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The penitential life

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This Sunday, many of us will hear Jesus' words to the woman caught in adultery: "Is there no one left to condemn you? Then neither do I condemn you." But a lot of us will gloss over how the conversation ends: "Go, and sin no more."

Jaymie Stuart
Wolfe

Sometimes, in moments of clarity, I realize just how good God has been to me and in ways I could never earn or deserve. He has given me so much: everything I've needed even when it didn't seem possible, and so much of what I've wanted, at times even extravagantly. He has seen me through so many difficulties and challenges, including those I've caused or created. He has protected me, guided me, sustained me, and remained with me. That's what love does. And because God is love, I'm pretty sure he has done these things for you, too.

Of course, the flipside realization comes along with that: I haven't been nearly so good to him. I've shortchanged time with God in prayer, but still managed to throw him long lists of what I want and how (and when!) I want it. I've bemoaned almost every season of struggle or loss and resented the times of testing he has allowed. I've even held him responsible for the consequences of my choices and accused him of abandoning me when I was the one who went my own way on my own power. That's what selfishness does. And because I am fallen and less than faithful, I have given both God and other people far less than what they deserve. Maybe you have too.

There are 100,000 excuses we make for ourselves. (I'm a pretty creative person, so my list is pretty long.) Suffice it to say that when I look back, some of the things I was most proud of at the time make me cringe. The drive to excel? Probably more about ego than excellence. The productivity? Definitely more about earning love than giving it. Self-sufficiency? Certainly self-protection and a way of exercising control. That's not to say that nothing good came of these. But any good was God's grace despite my efforts, not because of them. Again, that's what love does.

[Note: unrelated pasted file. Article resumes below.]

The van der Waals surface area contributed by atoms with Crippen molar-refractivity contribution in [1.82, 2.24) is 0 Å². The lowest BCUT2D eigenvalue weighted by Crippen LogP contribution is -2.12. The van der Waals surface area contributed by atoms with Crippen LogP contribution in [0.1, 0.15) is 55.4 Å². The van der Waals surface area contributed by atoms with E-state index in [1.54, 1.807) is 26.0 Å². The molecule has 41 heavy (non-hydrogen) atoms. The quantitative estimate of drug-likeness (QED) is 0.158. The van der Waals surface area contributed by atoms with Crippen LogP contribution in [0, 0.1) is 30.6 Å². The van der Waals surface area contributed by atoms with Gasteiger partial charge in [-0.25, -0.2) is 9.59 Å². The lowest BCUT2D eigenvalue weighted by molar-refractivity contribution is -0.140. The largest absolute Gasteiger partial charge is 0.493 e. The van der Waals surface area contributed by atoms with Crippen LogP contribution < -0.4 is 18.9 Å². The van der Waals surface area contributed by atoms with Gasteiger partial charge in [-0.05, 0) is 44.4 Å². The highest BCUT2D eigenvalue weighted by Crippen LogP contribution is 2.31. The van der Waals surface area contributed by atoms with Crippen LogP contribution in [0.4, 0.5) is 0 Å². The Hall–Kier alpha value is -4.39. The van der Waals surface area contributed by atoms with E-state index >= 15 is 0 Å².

This Sunday, many of us will hear Jesus' words to the woman caught in adultery: "Is there no one left to condemn you? Then neither do I condemn you." But a lot of us will gloss over how the conversation ends: "Go, and sin no more." That's less a prediction than it is a prescription. In that moment, Jesus isn't giving the woman an impossible command. He's telling her where to go from here, how to live in union with God. And he's telling us how, as well.

We hear a lot these days about how wonderfully light and relieved we will feel when we go to the Sacrament of Reconciliation. I have to admit that I have experienced that very rarely. When I leave the confessional, I am assured of God's mercy and forgiveness. But I am also even more deeply aware of how much I rely on God's mercy -- of how much I need it, even though I don't deserve it. For me, the sacrament makes my sorrow for sin more tangible. It makes my firm resolution to amend my life just a little firmer.

I think that the secret to sinning no more is to make penance a lifestyle. That doesn't mean constantly beating ourselves up. But it might mean putting our lists of self-serving excuses and explanations away and asking God to help us see the truth of what motivates and drives us more clearly. It might mean seeking out the Sacrament of Penance more often. It does mean building some penitential practices into our lives for more than just the 40 days of Lent. So, let's stop counting the days until we can give ourselves a break and drop the penitential practices again. Let's listen to Jesus tell us to "Go and sin no more," and embrace the penitential life that can open us to the grace to do just that.

- Jaymie Stuart Wolfe is a Catholic convert, wife, and mother of eight. Inspired by the spirituality of St. Francis de Sales, she is an author, speaker, and musician, and provides freelance editorial services to numerous publishers and authors as the principal of One More Basket. Find Jaymie on Facebook or follow her on Twitter @YouFeedThem.



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